The recently released World War II action movie, “Sisu,” has been reviewed by the New York Times Arts section. According to their review, the film features a seemingly invincible former commando who goes on a rampage. The reviewer describes the movie as “blandly gratuitous,” lacking in substance and meaning.
The movie, titled after a Finnish concept of resilience and perseverance, fails to live up to its namesake. The main character’s invincibility and the lack of character development make the film unengaging and tedious. The reviewer also criticizes the film’s use of violence, which he believes is excessive and unnecessary.
Furthermore, the reviewer notes that the movie is sweat-wicking – a term that in this context means that it’s a forgettable and unremarkable film that doesn’t leave a lasting impression. The action sequences lack creativity and imagination, making them feel repetitive and uninspired.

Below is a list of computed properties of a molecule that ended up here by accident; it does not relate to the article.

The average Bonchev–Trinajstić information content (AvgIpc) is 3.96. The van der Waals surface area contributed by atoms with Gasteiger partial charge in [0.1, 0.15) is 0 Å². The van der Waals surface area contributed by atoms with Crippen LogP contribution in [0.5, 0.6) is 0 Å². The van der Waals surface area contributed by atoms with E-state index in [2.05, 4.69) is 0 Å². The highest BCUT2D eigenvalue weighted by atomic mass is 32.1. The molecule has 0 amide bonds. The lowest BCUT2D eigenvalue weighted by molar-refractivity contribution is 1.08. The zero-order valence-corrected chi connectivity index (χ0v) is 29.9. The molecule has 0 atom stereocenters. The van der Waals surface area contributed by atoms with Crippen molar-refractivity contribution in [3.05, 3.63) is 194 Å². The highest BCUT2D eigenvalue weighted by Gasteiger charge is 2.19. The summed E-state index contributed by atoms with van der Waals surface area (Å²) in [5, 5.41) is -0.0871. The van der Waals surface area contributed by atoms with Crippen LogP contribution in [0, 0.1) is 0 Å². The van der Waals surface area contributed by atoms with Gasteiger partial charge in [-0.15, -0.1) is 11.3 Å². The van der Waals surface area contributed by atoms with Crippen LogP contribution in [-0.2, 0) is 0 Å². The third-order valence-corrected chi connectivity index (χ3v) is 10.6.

Overall, the review of “Sisu” by the New York Times Arts section is not positive. The film’s lack of depth, character development, and creativity make it a forgettable experience. Although the concept of “sisu” may be admirable, the movie bearing its name fails to inspire and falls short of expectations.